‘Scum,’ ‘Crazed Marxist’, ‘Guerilla Toff’: Trenton Oldfield has been called a host of things this weekend; a disappointment would be my pejorative of choice.
What was, in truth, a supremely successful act of civil disobedience – garnering media attention the world over – was wasted on a crap website, which was confused and slightly bonkers.
The philosophy amounted to a patchwork anarchism, with a bizarre set of instructions for other would-be revolutionaries: overthrow the state by setting off fire alarms; overcharging taxi users; not replenishing toilet paper.
The act itself, however, was an impressive example of a sadly dying means of democracy: civil disobedience.
It took strategy, skill, and nerve to disrupt the race in such a manner, dealing with a notoriously fast tide, and the possibility of having his ‘head cut off’ according to the excitable commentator. Had his website and his cause been anywhere near as artful as his act, Trenton would have deserved commendation.
But what about the poor rowers and their months of preparation? Civil disobedience always has victims, be it the white person who doesn’t get a seat on the bus, or, the elite rower who doesn’t get to win the race. So was civil disobedience, in this case, justified?
The literature agrees that there are two main factors relevant to the legitimacy of civil disobedience: its inspiration and its action. Like I have already said, the action was superb: maximum publicity, minimal harm (Dr Woods’ collapse being due to rowing, not its disruption), only mildly illegal. What I will now consider is whether Trenton had enough motivation for the civil disobedience to be considered legitimate.
Emblazoned across Trenton’s website are the words, ‘ELITISM LEADS TO TYRANNY.’ His motivation was a belief that our state is tyrannical, and tyrannical because our society is elitist.
First, is our state tyrannical? The answer, unfortunately, has to be yes. Over the last ten years, the state has: shot an innocent man 8 times in the head; violently hit another innocent citizen over the head, causing cardiac arrest and death; and shot an unarmed suspected-drug dealer to death. These are just individual cases. Much more worryingly it has also attempted to legislate for the power to imprison innocent people for up to 90 days without trial; it has been complicit internationally in the arbitrary indefinite imprisonment of its citizens, and the torture of others.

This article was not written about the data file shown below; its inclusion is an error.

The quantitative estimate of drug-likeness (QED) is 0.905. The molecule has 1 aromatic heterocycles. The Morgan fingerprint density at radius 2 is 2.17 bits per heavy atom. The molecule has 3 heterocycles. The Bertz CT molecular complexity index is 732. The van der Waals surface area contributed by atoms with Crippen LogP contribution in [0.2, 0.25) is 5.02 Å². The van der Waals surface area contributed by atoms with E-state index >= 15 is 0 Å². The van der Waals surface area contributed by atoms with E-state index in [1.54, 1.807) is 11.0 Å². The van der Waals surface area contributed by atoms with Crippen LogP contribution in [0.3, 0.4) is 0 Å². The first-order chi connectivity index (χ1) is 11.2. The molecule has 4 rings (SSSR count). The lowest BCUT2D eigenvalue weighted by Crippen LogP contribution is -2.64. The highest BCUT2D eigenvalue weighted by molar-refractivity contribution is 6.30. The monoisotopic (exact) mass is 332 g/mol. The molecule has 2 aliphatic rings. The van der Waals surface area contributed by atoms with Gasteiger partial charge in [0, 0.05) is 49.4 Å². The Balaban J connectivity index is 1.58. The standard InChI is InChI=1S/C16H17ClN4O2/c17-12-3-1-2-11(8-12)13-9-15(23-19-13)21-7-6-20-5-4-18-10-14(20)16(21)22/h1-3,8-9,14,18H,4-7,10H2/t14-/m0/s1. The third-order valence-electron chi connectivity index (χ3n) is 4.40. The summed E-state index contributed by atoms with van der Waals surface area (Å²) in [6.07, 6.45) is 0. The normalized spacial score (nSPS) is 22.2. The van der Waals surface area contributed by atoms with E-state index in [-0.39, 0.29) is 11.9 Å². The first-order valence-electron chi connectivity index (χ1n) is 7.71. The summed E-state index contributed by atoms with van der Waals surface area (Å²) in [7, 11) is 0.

Does this attack on civil liberties show signs of abating? No, in fact the government’s recent proposal bill on surveillance purportedly contains an unprecedented attack on civil liberties, with the state given powers to monitor and pry into all aspects of its citizens lives. It is expected that the London Olympics will permanently raise security and surveillance in the capital, as well as up to 50,000 security personal being deployed this summer (with 13,500 being soldiers – more than were ever in Afghanistan).
The second point, is this tyranny due to elitism? Possibly. Political elitism is when those who create the laws are from a different class to the vast majority of those who live under them. Consequently, the law tends to increasingly represent the interests of the minority over the majority. Our politicians unarguably come from an elite class representing a tiny percentage of the population: mostly Oxbridge-educated and privately-schooled. Furthermore, their opposition, the leaders of media and business, share the same demographic. Is this a problem? Well we have an increasingly elite and tyrannical state – correlation if not causation. Would politicians be less likely to endorse 90-day imprisonment without charge, or swinging cuts to welfare, if their friends and family had a chance of being on the wrong end of such laws? Most definitely.
There is nothing wrong with elite institutions, provided they aren’t elitist; gathering together the best and brightest to study hard is unquestionably a good thing. However, that 50% of such a student-body is made up of the mere 5% of those wealthy enough to pay for private education, is not. Furthermore, 90% of Oxford undergraduates are from households that are in the upper-half of income distribution, thus state-educated by choice as opposed to necessity.
The fault is not Oxbridge’s – by 18 the damage is done, and admission tutors’ choices are limited. What Britain needs first and foremost for any semblance of fairness, is an equal education system that promotes diversity and cohesion rather than segregation: male from female; rich from poor; Muslim from Christian.
As for the act itself: there are few more fitting ways to protest against elitism than at the Varsity boat race. I do feel empathy for the rowers, but infinitely more for the victims of state oppression, who are both more numerous, and more wronged. The more attention drawn to these two facts, the better. Shame Trenton Oldfield didn’t take more time over his crappy website.